Twenty years ago, Canadian photojournalist Jo-Anne McArthur realized that she regarded animals differently from the way most people did. While backpacking in Ecuador, she came across a macaque monkey on display and chained up in a window. Tourists were taking photos of the monkey like it was just another curio, but all she could see was an animal suffering and in bondage.
Since then, McArthur has been trotting the globe, photographing and documenting the stories of animals everywhere. She has garnered a name for herself by portraying the world’s ‘invisible animals.’ These animals are absent from the covers of magazines and the shelter of our homes but present on our dinner tables, confined in factory farms, hunted and neglected. Her work seeks to introduce city-dwellers to individual animals and their stories.
Our society allows us to humanize pets and exotic animals. These photogenic animals are featured on the covers of magazines and news feeds worldwide. Whenever they are mistreated, there is an outrage. On the other hand, non-domestic and factory animals are easily neglected and regarded as means of making profits.
Animal activism has allowed for more scrutiny into the way factory animals are treated. This has led to an increase in demand and appreciation for vegan products. As a result, meat-producing companies are beginning to produce animal-free alternatives as a result. While these are commendable strides, animal activists have more work to do to raise awareness for about animal mistreatments.
That being said, McArthur’s new book, We Animals, tells the stories of individual animals through photographs and anecdotes. The book has been endorsed and critically acclaimed by the likes of Dr. Jane Goodall, Wade Davis of National Geographic, and Joaquin Phoenix.
On Oct. 25, she will be giving a presentation entitled We Animals: Stories of Love and Liberation at the Park Theatre. The presentation will be hosted by the Winnipeg Humane Society’s farm animal compassion committee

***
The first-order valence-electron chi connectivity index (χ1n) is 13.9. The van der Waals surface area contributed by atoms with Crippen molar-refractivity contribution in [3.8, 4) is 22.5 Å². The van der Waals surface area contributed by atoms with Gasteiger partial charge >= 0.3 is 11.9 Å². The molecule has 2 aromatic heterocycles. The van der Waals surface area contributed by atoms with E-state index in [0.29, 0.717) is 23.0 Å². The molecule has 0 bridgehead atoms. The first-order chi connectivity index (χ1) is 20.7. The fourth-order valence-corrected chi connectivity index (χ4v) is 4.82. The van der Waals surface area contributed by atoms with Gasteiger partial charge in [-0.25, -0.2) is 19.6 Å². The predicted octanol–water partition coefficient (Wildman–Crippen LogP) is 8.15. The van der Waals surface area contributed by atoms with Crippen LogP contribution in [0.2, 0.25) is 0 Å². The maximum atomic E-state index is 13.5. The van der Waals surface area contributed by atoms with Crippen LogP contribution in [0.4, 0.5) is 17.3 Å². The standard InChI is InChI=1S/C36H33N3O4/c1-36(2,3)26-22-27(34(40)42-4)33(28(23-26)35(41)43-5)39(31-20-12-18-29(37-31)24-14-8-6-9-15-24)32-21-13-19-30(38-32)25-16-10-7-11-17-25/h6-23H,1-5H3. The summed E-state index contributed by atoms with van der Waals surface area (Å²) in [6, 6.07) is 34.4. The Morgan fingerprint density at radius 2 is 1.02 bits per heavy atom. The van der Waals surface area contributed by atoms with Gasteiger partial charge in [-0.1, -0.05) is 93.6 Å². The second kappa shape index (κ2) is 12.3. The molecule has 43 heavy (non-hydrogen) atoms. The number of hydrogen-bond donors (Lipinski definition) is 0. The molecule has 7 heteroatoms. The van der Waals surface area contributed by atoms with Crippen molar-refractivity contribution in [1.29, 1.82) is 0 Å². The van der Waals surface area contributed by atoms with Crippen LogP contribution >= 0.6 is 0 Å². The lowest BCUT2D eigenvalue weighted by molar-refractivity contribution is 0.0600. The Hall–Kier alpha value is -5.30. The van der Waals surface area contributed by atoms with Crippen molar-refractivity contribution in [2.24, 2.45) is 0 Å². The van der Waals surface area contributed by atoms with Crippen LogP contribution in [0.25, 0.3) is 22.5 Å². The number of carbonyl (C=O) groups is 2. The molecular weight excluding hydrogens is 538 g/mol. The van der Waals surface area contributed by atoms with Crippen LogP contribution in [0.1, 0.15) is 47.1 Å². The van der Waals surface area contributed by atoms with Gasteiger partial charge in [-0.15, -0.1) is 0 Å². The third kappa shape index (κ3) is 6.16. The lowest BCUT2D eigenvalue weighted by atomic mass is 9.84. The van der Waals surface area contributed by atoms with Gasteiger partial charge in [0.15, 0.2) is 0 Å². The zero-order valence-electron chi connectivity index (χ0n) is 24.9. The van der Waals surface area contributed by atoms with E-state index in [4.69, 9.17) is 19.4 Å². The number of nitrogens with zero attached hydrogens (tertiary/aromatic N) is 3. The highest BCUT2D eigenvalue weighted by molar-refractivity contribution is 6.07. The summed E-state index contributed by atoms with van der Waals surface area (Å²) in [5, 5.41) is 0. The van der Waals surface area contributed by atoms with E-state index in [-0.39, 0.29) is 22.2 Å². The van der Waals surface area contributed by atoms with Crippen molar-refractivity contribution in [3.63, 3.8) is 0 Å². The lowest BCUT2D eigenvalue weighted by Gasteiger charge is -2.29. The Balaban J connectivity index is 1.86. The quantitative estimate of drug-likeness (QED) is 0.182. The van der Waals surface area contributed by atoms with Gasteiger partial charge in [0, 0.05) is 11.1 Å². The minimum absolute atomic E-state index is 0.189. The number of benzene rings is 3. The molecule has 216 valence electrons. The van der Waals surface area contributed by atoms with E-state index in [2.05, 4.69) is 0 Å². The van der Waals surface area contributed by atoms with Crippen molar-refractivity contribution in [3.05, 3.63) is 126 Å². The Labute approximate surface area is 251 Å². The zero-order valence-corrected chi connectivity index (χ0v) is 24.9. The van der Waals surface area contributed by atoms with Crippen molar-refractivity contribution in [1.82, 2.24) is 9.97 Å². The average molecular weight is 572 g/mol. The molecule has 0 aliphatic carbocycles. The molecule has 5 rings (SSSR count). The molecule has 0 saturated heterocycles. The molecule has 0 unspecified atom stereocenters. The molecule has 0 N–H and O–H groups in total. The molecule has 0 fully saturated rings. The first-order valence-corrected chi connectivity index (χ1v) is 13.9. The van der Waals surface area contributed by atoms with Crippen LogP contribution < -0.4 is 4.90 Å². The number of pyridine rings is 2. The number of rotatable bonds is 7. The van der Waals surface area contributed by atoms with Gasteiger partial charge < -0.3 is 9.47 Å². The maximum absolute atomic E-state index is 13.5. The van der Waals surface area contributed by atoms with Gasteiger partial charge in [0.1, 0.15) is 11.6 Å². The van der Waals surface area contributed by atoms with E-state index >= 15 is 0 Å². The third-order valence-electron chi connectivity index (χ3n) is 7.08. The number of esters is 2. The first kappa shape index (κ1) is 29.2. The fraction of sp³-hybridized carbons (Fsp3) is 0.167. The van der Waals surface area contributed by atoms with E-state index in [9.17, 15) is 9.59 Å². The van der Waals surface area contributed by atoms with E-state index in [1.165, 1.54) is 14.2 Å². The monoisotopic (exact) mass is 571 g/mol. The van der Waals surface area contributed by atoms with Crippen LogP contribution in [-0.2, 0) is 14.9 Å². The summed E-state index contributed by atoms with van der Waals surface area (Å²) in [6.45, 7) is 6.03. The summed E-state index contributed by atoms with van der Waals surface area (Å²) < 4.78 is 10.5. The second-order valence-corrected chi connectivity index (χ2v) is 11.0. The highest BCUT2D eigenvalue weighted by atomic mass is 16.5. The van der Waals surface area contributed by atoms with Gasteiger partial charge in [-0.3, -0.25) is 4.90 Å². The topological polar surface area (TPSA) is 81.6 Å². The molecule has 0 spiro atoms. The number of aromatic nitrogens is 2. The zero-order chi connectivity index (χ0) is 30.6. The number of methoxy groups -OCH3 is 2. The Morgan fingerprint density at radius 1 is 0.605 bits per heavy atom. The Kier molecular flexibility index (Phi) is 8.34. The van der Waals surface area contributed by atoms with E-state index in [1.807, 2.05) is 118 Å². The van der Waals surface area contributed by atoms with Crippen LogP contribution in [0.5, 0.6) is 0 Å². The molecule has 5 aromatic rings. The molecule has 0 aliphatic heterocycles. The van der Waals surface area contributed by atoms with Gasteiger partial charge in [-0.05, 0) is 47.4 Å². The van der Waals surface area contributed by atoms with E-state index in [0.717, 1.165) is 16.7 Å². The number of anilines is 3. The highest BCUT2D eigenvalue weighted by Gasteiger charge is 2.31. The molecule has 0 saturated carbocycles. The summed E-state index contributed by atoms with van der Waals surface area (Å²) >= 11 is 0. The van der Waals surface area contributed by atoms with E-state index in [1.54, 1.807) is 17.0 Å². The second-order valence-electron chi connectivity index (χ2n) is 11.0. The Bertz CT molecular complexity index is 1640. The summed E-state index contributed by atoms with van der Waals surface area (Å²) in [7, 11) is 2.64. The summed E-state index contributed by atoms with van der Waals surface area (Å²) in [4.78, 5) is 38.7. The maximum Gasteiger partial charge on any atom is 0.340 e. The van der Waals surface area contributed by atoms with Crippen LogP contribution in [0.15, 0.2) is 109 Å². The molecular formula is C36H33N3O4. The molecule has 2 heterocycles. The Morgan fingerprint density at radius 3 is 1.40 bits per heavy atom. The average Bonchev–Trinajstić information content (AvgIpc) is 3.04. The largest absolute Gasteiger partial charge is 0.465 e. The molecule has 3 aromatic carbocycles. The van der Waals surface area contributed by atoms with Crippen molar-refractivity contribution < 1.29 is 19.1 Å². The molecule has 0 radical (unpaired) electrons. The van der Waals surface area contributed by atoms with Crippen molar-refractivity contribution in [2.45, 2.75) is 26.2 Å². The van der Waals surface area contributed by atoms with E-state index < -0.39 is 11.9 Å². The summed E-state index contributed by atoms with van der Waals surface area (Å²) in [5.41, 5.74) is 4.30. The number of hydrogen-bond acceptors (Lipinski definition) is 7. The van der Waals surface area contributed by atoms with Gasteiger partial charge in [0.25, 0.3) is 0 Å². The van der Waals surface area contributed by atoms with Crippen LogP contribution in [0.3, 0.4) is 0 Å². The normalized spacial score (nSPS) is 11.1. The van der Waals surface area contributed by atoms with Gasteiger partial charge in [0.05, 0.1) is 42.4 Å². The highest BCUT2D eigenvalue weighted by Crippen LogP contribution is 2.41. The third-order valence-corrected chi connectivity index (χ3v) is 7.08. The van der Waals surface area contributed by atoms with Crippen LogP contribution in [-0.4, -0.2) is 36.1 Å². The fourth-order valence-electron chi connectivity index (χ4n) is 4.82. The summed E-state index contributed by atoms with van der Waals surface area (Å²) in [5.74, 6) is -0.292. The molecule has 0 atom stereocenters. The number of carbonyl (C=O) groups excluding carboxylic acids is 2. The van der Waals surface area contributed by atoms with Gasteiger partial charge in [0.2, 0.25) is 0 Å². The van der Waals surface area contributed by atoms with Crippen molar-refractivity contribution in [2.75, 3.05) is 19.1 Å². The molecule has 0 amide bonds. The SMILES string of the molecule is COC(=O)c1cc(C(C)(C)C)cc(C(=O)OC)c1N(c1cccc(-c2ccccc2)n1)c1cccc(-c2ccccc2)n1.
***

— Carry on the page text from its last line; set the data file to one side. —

With her presentation, McArthur intends to take the audience on a journey across the globe, introduce them to animals, and help them conceptualize and understand the marginalization that animals face at the hands of human beings. She also seeks to inspire young people to use their skills and passion to change the world, as she did with photography and animal activism.
“It is definitely a tear-jerking talk, but it is also full of really joyous moments. I am basically sharing stories of rescue, so it’s heart-warming,” McArthur said.
When she is not giving presentations, or taking pictures, McArthur spends her time working on two upcoming books. The first is called Captive and is a collaborative project with the Born Free Foundation. Slated for an April 2017 release, Captive focuses on zoos around the world and the need for a paradigm shift in terms of captivity.
The second book, Unbound, commemorates the role of women in animal activism and is expected to be out in 2019. In this book, McArthur narrates the stories of activists including elephant rescuers in Thailand and lawmakers in Canada. For more information on her book project, visit unboundproject.org.
Jo-Anne McArthur’s presentation on We Animals: Stories of Love and Liberation will be held Oct. 25 at 7 p.m. at the Park Theatre. Tickets are $10 and can be purchased online, at the Winnipeg Humane Society’s gift shop, or at the door. For more information, visit www.myparktheatre.com or weanimals.org